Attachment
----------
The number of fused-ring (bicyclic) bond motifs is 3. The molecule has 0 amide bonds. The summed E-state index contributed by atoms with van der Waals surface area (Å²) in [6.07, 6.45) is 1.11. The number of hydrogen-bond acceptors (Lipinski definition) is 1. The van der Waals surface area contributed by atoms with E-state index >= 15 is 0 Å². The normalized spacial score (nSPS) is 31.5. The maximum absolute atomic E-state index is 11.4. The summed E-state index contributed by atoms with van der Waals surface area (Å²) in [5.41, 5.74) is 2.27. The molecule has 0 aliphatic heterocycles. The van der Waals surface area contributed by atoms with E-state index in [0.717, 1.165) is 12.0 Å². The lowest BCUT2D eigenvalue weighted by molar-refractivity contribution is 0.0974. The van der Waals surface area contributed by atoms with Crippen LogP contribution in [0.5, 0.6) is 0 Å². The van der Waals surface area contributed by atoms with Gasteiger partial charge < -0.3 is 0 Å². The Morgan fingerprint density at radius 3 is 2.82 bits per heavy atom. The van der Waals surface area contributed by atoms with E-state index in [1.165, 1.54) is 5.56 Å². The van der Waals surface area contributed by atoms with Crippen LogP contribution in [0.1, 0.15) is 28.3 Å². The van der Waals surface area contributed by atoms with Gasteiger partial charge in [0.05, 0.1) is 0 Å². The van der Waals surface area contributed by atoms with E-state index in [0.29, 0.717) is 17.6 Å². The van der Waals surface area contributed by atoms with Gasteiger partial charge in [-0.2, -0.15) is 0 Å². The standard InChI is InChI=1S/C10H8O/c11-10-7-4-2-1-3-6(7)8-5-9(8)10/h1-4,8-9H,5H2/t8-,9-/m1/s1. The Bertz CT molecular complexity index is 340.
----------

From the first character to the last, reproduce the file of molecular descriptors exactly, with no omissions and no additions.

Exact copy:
The number of fused-ring (bicyclic) bond motifs is 3. The molecule has 0 amide bonds. The summed E-state index contributed by atoms with van der Waals surface area (Å²) in [6.07, 6.45) is 1.11. The number of hydrogen-bond acceptors (Lipinski definition) is 1. The van der Waals surface area contributed by atoms with E-state index >= 15 is 0 Å². The normalized spacial score (nSPS) is 31.5. The maximum absolute atomic E-state index is 11.4. The summed E-state index contributed by atoms with van der Waals surface area (Å²) in [5.41, 5.74) is 2.27. The molecule has 0 aliphatic heterocycles. The van der Waals surface area contributed by atoms with E-state index in [0.717, 1.165) is 12.0 Å². The lowest BCUT2D eigenvalue weighted by molar-refractivity contribution is 0.0974. The van der Waals surface area contributed by atoms with Crippen LogP contribution in [0.5, 0.6) is 0 Å². The van der Waals surface area contributed by atoms with Gasteiger partial charge < -0.3 is 0 Å². The Morgan fingerprint density at radius 3 is 2.82 bits per heavy atom. The van der Waals surface area contributed by atoms with E-state index in [1.165, 1.54) is 5.56 Å². The van der Waals surface area contributed by atoms with Crippen LogP contribution in [0.1, 0.15) is 28.3 Å². The van der Waals surface area contributed by atoms with Gasteiger partial charge in [0.05, 0.1) is 0 Å². The van der Waals surface area contributed by atoms with E-state index in [0.29, 0.717) is 17.6 Å². The van der Waals surface area contributed by atoms with Gasteiger partial charge in [-0.2, -0.15) is 0 Å². The standard InChI is InChI=1S/C10H8O/c11-10-7-4-2-1-3-6(7)8-5-9(8)10/h1-4,8-9H,5H2/t8-,9-/m1/s1. The Bertz CT molecular complexity index is 340.